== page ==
Bitfury Integrates Java, Allows for Private Chain Anchoring to Public Networks
Mining firm and blockchain software service company Bitfury wants to expedite blockchain development for traditional enterprise and business. Working toward this goal, the company announced today that it’s introducing Java binding for its blockchain service, Exonum. The soon-to-be-available binding comes with a software development kit that will allow developers to build private chains on Exonum that can be anchored to public blockchains, the press release notes.
In computer science, binding allows a library of data written in one coding language to interact with libraries written in another coding language. For Exonum, which is written in Rust, it means that developers can now build on the network using Java. Ultimately, this will allow Java developers to create private blockchains on top of Exonum’s framework.
Java binding will provide businesses, enterprises and other organizations with the tools they need to tailor private blockchain networks to fit their needs. If they so choose, enterprises can anchor these private chains to a public chain’s mainnet, giving them the privacy and versatility of a permissioned network with the transparency and reliability of a permissionless one.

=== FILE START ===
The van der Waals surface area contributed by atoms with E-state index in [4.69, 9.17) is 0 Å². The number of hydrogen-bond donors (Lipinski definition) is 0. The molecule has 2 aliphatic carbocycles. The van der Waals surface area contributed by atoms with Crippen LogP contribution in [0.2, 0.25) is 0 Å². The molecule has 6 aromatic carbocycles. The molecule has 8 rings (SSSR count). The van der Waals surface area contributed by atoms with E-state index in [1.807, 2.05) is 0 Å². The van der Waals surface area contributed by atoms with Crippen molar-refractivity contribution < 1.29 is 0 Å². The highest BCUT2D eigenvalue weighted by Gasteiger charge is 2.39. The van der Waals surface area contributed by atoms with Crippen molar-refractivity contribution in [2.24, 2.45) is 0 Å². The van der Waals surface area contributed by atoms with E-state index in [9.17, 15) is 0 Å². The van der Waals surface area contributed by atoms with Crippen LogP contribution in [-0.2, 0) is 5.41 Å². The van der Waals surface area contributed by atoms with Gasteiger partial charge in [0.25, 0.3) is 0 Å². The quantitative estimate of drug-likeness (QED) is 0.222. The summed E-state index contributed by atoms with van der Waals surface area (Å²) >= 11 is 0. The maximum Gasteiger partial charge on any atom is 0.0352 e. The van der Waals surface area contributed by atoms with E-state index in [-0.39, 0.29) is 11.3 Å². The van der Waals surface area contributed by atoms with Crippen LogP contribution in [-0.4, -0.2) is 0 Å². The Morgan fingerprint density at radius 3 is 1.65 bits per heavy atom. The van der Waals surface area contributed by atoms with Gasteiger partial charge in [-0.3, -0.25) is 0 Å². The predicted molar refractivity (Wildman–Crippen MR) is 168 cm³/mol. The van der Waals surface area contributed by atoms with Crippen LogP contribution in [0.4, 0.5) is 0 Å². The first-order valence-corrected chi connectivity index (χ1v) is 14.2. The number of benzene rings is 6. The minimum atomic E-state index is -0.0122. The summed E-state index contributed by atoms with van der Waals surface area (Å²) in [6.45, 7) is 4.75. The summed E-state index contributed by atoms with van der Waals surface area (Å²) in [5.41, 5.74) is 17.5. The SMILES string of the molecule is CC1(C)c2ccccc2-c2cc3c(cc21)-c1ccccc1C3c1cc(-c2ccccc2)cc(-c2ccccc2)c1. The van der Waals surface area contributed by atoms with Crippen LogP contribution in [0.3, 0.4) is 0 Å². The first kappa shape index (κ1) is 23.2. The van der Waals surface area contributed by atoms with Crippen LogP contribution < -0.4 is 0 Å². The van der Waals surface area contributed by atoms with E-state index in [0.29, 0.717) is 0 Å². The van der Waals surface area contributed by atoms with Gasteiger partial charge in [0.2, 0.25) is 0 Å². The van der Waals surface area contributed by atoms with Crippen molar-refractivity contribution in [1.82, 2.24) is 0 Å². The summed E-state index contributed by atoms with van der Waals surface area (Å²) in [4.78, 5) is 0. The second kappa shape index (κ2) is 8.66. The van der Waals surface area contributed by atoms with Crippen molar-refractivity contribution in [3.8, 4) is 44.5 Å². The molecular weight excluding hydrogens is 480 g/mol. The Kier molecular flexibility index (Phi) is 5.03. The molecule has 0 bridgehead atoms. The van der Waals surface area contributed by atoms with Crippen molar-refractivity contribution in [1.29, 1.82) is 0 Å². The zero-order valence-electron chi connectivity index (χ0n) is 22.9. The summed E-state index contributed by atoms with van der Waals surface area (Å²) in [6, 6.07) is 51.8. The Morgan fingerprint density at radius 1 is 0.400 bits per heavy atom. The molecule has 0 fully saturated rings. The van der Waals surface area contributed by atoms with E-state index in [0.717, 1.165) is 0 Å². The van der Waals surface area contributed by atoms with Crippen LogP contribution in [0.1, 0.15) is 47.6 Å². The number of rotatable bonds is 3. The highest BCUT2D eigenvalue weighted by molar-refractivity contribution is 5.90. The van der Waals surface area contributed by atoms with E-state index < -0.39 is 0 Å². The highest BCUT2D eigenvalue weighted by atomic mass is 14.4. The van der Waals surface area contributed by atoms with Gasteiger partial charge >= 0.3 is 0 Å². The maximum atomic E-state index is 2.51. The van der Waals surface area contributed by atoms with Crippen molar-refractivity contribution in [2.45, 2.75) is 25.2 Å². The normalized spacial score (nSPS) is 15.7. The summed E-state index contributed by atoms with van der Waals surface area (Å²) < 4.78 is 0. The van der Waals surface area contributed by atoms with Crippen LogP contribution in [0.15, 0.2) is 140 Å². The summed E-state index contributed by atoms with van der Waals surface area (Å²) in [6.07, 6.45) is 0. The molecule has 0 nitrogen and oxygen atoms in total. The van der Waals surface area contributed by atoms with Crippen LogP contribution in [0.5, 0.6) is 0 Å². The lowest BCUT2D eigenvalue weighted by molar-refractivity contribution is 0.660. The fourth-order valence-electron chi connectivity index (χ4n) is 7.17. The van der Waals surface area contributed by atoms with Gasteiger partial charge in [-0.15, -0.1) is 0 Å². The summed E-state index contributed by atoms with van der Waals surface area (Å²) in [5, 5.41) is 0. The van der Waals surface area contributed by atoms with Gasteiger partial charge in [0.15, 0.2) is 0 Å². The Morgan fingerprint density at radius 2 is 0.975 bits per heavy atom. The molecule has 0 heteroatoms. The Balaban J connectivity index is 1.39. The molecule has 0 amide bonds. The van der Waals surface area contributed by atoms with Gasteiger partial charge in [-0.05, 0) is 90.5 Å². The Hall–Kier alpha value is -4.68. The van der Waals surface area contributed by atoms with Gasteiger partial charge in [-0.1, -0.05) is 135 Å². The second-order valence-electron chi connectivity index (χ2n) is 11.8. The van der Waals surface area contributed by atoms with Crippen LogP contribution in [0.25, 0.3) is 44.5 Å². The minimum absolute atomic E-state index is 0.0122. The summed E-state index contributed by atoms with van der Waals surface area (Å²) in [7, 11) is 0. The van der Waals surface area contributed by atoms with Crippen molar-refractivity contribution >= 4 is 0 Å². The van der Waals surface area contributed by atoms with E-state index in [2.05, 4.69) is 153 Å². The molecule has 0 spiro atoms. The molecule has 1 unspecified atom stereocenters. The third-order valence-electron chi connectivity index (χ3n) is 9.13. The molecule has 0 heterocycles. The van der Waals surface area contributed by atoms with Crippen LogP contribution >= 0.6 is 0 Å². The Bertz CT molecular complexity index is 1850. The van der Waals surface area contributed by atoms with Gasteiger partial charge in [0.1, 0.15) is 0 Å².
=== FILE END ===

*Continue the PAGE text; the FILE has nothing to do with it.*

The Java binding feature also enables developers to integrate third-party applications with Exonum’s blockchain.
With Java binding and its contingent software development kit, Exonum’s head Gleb Palienko hopes that the two additions to Exonum’s suite of offerings should attract more coders to its network.
“Java binding is meant to make it easier for enterprises and businesses to implement blockchain applications,” Palienko told Bitcoin Magazine. “Java has the largest developer community and is the de-facto standard for large enterprises, while Rust is not as widely used, so this move will generally make Exonum more accessible to more people. Getting the Java develop[er] community on board is a big step toward making Exonum the most developer-friendly framework.”
With Java enabled, Exonum users can now launch smart contracts, Palienko added. The Exonum head expects that this initial step will clear the way for Bitfury’s blockchain to bind with the Java Virtual Machine’s auxiliary programming languages, as well.
“No other languages are supported at this time, but in the future, Java binding may support other JVM-languages, such as Kotlin, Groovy, Clojure or Scala. However, Java binding is only the first step. We hope to make blockchain application development accessible to all developers, regardless of the language they are familiar with.”
Exonum’s Java binding comes a month after Amazon launched its own blockchain-as-a-web-service, Kaleido. Like Exonum, Kaleido allows enterprises to set up their own private blockchains while also giving them the option to synchronize it with a public chain. Developed with assistance from Ethereum incubator ConsenSys, Kaleido can be anchored to Ethereum’s network.
Unlike, Kaleido, however, Palienko stressed that Exonum can be anchored to any public chain, be it Ethereum, Bitcoin or any other.
There’s no concrete date for Exonum’s Java binding 1.0 release, but Palienko indicated that it’s not too far off and that the Bitfury team plans “to give an update on this soon.”